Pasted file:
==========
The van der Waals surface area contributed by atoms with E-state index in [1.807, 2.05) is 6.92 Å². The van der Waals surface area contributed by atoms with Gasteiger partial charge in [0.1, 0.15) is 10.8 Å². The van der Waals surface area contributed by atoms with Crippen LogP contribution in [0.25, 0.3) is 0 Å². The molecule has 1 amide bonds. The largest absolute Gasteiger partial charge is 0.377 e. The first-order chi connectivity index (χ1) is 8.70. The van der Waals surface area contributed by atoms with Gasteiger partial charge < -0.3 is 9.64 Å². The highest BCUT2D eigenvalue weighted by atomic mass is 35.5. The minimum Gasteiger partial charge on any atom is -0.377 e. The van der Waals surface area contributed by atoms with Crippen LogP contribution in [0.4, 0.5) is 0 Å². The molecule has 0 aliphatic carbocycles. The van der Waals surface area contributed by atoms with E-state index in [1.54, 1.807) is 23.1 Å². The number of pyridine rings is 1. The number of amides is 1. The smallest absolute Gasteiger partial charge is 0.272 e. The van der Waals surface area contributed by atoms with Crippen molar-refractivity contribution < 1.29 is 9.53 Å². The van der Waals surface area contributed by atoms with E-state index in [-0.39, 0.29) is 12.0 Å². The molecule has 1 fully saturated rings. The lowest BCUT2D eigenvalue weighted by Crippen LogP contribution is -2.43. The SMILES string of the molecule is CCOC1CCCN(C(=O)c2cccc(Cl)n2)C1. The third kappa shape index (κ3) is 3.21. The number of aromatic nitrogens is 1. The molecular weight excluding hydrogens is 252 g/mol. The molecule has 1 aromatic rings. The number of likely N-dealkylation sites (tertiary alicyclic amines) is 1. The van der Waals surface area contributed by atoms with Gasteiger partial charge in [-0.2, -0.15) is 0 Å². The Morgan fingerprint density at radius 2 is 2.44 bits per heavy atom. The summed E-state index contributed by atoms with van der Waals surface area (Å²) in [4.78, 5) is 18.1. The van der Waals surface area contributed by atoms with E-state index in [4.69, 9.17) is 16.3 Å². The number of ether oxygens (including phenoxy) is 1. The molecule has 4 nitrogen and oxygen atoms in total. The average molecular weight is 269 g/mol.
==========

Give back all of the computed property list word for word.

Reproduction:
The van der Waals surface area contributed by atoms with E-state index in [1.807, 2.05) is 6.92 Å². The van der Waals surface area contributed by atoms with Gasteiger partial charge in [0.1, 0.15) is 10.8 Å². The van der Waals surface area contributed by atoms with Crippen LogP contribution in [0.25, 0.3) is 0 Å². The molecule has 1 amide bonds. The largest absolute Gasteiger partial charge is 0.377 e. The first-order chi connectivity index (χ1) is 8.70. The van der Waals surface area contributed by atoms with Gasteiger partial charge < -0.3 is 9.64 Å². The highest BCUT2D eigenvalue weighted by atomic mass is 35.5. The minimum Gasteiger partial charge on any atom is -0.377 e. The van der Waals surface area contributed by atoms with Crippen LogP contribution in [0.4, 0.5) is 0 Å². The molecule has 0 aliphatic carbocycles. The van der Waals surface area contributed by atoms with E-state index in [1.54, 1.807) is 23.1 Å². The number of pyridine rings is 1. The number of amides is 1. The smallest absolute Gasteiger partial charge is 0.272 e. The van der Waals surface area contributed by atoms with Crippen molar-refractivity contribution < 1.29 is 9.53 Å². The van der Waals surface area contributed by atoms with E-state index in [-0.39, 0.29) is 12.0 Å². The molecule has 1 fully saturated rings. The lowest BCUT2D eigenvalue weighted by Crippen LogP contribution is -2.43. The SMILES string of the molecule is CCOC1CCCN(C(=O)c2cccc(Cl)n2)C1. The third kappa shape index (κ3) is 3.21. The number of aromatic nitrogens is 1. The molecular weight excluding hydrogens is 252 g/mol. The molecule has 1 aromatic rings. The number of likely N-dealkylation sites (tertiary alicyclic amines) is 1. The van der Waals surface area contributed by atoms with Gasteiger partial charge in [-0.2, -0.15) is 0 Å². The Morgan fingerprint density at radius 2 is 2.44 bits per heavy atom. The summed E-state index contributed by atoms with van der Waals surface area (Å²) in [4.78, 5) is 18.1. The van der Waals surface area contributed by atoms with E-state index in [4.69, 9.17) is 16.3 Å². The number of ether oxygens (including phenoxy) is 1. The molecule has 4 nitrogen and oxygen atoms in total. The average molecular weight is 269 g/mol.